“Facing Mirrors,” at the LGBT Film Festival

Iranian film "Facing Mirrors" is the nation's first narrative to feature a transgender main character. The film screens on Saturday at the UWM Union Theatre.

By - Oct 19th, 2012 09:56 am
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Rana and Adineh, two women of very different backgrounds and social class are accidentally brought together to share a journey. All photos courtesy of Facing Mirrors.

Perhaps the most interesting aspect of the Iranian made Facing Mirrors is that the film was ever produced in the first place. Iran is a country known for stringent government censorship, so it came as quite a surprise to see a sympathetic film about a transsexual come out of such a seemingly intolerant country.  I pictured something like Leni Riefenstahl directing Schindler’s List, but this film does not speak through the mouth of the oppressor – it speaks to it.

Rana and Adineh

The film opens on Rana (played by Qazal Shakeri) a sheltered young mother who, after her husbands imprisonment, has been forced to defy social norms and take a job as a cab driver. First time director Negar Azarbayjani immediately draws attention to the oppressive nature of Iran’s social norms—no matter what the situation, a woman should not work. Her place is in the home.

Again, not the sort of commentary you’d expect from a country that recently introduced “The Supreme Council of Cyberspace” into its bylaws.

In order to avoid suspicion from her family and neighbors, Rana stays out of the city on her routes, a decision to leads her to Adineh (Shayesteh Irani). Rana encounters Adineh (or Edi, as she prefers) as she is being run down by a couple of aggressive skirt-chasers. Rana wisps her away into the safety of her cab, and the odd-couple road film begins.

After being caught using the men’s restroom, Edi realizes that she can no longer hide her secret from Rana. She reveals that her father is forcing her into marriage, and that she is on the run until her passport arrives in the mail. Once outside the country, away from her father’s oppressive ideas about honor, she plans to undergo sexual reassignment surgery.

Rana, having never been exposed to such an idea, reacts violently and forces Edi out of the cab with a slap. In her haste to get away, she drives straight into an oncoming bus.

In the aftermath of the accident the two form what seems to be an unlikely bond. Although their socioeconomic backgrounds are miles apart, they both inhibit the same pariah-like space in their society.

Both women have basically been forced into hiding, a challenge they face on a daily basis. Rana must hide her position as a bread-winning woman, while Edi is perpetually caught between her performative gender roles, never sure which to hide and which to reveal.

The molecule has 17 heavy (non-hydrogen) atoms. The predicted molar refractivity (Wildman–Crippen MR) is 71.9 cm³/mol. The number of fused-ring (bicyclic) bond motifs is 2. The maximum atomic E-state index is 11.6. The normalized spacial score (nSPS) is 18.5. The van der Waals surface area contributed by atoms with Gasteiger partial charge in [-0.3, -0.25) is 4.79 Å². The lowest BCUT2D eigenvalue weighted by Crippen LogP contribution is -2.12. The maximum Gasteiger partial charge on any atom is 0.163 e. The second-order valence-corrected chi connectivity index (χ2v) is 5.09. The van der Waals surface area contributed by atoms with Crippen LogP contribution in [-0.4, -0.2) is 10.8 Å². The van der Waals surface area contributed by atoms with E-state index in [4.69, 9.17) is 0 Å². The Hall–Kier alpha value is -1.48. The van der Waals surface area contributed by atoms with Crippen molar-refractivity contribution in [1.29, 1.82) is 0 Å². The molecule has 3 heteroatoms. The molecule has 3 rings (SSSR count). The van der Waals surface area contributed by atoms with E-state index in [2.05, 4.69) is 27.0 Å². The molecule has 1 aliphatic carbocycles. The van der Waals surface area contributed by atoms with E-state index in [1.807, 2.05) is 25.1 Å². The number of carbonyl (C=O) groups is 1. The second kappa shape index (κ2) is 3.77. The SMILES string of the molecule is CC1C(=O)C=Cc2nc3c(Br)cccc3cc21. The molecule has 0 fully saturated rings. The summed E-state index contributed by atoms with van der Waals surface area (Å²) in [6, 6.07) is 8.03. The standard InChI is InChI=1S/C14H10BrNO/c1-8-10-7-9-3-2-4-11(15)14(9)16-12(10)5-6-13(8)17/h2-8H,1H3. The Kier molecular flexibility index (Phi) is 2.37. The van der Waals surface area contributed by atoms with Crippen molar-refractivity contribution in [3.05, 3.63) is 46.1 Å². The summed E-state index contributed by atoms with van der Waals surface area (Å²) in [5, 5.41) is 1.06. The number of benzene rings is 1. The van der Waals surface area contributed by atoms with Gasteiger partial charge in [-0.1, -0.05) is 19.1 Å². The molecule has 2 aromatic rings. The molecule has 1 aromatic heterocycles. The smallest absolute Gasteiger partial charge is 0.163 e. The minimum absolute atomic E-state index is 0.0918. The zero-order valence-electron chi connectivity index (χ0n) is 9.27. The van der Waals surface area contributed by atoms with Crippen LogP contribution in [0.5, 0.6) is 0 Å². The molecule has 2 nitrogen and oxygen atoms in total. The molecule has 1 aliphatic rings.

When you get down to it, this is basically a protest film. It speaks about humanity, individuality, and compassion, ultimately calling for a reexamination of antiquated social and cultural norms. Never heavy-handed or saccharine, Facing Mirrors handles these issues with great care and lays out a roadmap to progress.

Click here for TCD’s preview of the LGBT Film/Video Festival.

Categories: LGBT, Movies

0 thoughts on ““Facing Mirrors,” at the LGBT Film Festival”

  1. Anonymous says:

    This is a very important film on many levels.

    The problem with persecution of sexual minorities in Iran is the existing Islamic penal codes. As long as the country of Iran and its citizens are subjected to these brutally religious sharia-based laws NO ONE can be an individual with inalienable universal rights.

    I disagree with your wrong comment that the injustice in treatment of Iranian LGBT community is a mere “reexamination of antiquated social and cultural norms.” In fact 34 years ago, prior to the Islamic Republic regime, Iran did not execute of force sex-change of any our LGBT community. They live their lives but their existence was NOT challenges as it is TODAY.

  2. Anonymous says:

    Thank you for adding more perspective on these issues – I wasn’t aware that persecution of sexual minorities was a matter of Iranian law. Facing Mirrors does not address discrimination at a state level in any regard, in fact the film suggests the opposite when Edi mentions that sexual reassignment surgery has been approved by the government and that loans are available. I wonder why they skirted this issue.
    In regards to you issue with my “wrong comment” – I didn’t mean to belittle the struggles faced by the LGBT community in any way, I was only trying to summarize what I thought the film was trying to communicate. Since the film didn’t mention anything about government policy, instead focusing on familial issues of acceptance, it was clear the film was trying to target social problems rather than exposing an unjust government. I was just working with what the film showed me!

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